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Grief before death: Why pre-bereavement matters

Grief counselling session at Marie Curie

Grieving after someone you love dies is expected, if not always predictable in how it affects you. Grieving before someone passes away, known as pre-bereavement or anticipatory grief, is less recognised. Many people who are facing the death of a loved one who has a terminal illness are not aware that they are already experiencing feelings of grief. But acknowledging pre-bereavement, says Jane Murray of Marie Curie, can be a vital step in helping families through the most difficult of times.

Jane has 25 years’ experience nursing in hospices, helping people at the end of their life and their families. After completing counselling training, Jane has spent the last 10 years at Marie Curie in family support. She now manages a team of 32 volunteers, eight of which are qualified counsellors. “They’ve all done 60-hour training on loss and grief and how to work with bereaved people,” Jane explains. “Between us we offer, depending on the needs of the person, either supportive listening or counselling, before and after a person dies.”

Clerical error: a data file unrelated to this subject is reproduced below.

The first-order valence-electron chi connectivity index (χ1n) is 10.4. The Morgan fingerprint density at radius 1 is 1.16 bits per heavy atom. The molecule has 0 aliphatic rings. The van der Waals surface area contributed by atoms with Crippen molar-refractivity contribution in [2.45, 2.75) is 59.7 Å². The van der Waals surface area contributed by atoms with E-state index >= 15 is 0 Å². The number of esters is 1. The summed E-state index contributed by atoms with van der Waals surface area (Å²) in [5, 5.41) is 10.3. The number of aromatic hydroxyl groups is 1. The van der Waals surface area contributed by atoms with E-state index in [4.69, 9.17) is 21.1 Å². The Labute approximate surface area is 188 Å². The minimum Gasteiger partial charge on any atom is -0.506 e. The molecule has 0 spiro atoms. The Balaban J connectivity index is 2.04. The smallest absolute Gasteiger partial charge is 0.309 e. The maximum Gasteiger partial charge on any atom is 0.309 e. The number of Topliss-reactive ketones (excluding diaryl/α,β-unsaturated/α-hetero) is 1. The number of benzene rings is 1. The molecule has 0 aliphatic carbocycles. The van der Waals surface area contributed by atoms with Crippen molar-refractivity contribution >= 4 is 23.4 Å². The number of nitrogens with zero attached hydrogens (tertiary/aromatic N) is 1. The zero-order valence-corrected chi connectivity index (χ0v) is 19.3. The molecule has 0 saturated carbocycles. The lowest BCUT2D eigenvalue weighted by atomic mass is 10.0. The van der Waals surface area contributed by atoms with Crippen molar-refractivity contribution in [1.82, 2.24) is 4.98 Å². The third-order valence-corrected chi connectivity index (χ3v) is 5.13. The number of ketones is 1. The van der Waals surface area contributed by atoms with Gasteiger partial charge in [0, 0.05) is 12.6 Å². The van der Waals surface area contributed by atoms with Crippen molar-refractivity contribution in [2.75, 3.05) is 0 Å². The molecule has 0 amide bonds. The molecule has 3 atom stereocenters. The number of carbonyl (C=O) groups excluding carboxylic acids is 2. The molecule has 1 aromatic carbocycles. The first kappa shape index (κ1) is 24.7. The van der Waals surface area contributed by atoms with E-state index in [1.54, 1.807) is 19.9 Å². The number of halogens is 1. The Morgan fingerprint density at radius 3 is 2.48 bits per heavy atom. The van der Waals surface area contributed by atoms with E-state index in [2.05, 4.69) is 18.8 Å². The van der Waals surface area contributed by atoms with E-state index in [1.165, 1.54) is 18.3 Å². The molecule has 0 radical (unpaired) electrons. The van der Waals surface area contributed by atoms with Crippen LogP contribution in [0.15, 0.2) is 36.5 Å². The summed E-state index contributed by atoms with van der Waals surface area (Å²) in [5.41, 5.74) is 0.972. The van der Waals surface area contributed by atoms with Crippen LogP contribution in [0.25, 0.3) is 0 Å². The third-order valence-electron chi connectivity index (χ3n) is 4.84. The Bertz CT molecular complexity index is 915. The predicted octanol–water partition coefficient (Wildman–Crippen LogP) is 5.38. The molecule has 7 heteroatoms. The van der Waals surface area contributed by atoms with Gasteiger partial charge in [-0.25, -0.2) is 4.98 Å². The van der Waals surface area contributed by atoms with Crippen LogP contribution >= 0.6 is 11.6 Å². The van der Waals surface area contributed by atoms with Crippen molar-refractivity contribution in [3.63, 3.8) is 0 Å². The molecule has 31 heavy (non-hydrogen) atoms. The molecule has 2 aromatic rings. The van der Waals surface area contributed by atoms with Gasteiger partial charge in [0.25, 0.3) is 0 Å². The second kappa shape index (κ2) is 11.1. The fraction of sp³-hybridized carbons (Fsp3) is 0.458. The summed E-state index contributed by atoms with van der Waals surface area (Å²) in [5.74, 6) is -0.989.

Acknowledging pre-bereavement

Because Marie Curie offers help to those coping with terminal illnesses, Jane is familiar with the idea of pre-bereavement, which is known as anticipatory grief. But often, she says, families are unaware that grief can begin to affect them even before their loved one dies.

“A lot of times, before a person dies, I meet the relatives and I can see all the anxiety they’re experiencing,” Jane says. “When I have a conversation with them and explain to them that actually they’re grieving already, there is a look of relief on their face. It all makes sense then, why they’re feeling like they are. The patient and the relatives may all begin to grieve at the time of the diagnosis. When that bad news is broken, that’s when the grieving starts.”

It could be that people affected by terminal illness in their family do not consider seeking emotional support until after their loved one dies. But coming forward sooner, rather than later, could help the grieving process.

“I find that the people who come forward before the person dies may need very little support after their loved one has died, because the grief has already been recognised, we’ve already talked about coping mechanisms,” Jane says. “They’ll need maybe one, two, or three sessions afterwards, just to reaffirm that what they’re feeling is normal and maybe talk about the funeral. But people who don’t come forward until after the person has died, they generally need support for longer, because they haven’t spoken about the emotional impact at all. So we have to go right back to the diagnosis, right back to that time before the person died and go through that whole journey from the very beginning.